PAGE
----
After a collection of ceramic pots by Linda Bristow.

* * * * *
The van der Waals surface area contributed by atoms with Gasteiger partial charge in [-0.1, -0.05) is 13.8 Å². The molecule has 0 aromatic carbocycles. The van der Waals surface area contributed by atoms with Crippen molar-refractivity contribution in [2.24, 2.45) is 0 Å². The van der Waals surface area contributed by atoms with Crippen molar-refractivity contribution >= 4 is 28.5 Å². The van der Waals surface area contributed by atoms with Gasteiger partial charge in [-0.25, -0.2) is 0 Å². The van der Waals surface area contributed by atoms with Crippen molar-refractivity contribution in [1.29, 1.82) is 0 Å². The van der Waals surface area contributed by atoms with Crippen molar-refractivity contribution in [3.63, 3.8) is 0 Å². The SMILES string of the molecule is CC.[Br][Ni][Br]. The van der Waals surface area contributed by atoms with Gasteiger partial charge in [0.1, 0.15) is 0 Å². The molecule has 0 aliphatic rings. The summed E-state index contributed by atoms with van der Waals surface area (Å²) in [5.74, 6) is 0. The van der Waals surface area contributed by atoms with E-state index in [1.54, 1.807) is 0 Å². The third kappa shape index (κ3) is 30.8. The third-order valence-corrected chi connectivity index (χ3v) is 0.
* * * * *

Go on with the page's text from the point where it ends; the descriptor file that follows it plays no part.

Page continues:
Earlier, I see snowdrops whitening the verges and take them as a sign of renewal. Now, I walk in on this genial crowd of ceramic pots, each enfolding a ceramic flower, standing tall in warm-lit pastel blues and pinks and tangerines, patterned with spots and squares and lines and loops, and all their petals held out open to the light. These are the colours my mother favours in her clothes, those light and gentle colours she has in suits and skirts and scarves, and, like these pots, blending, going well together. I recall the whiteness of the snowdrops – don’t the Chinese wear white for mourning? – and my mother, elderly and frail, her health in decline. This year, the harbingers of spring for me are these ceramic flowers, the colours not of dying but of life.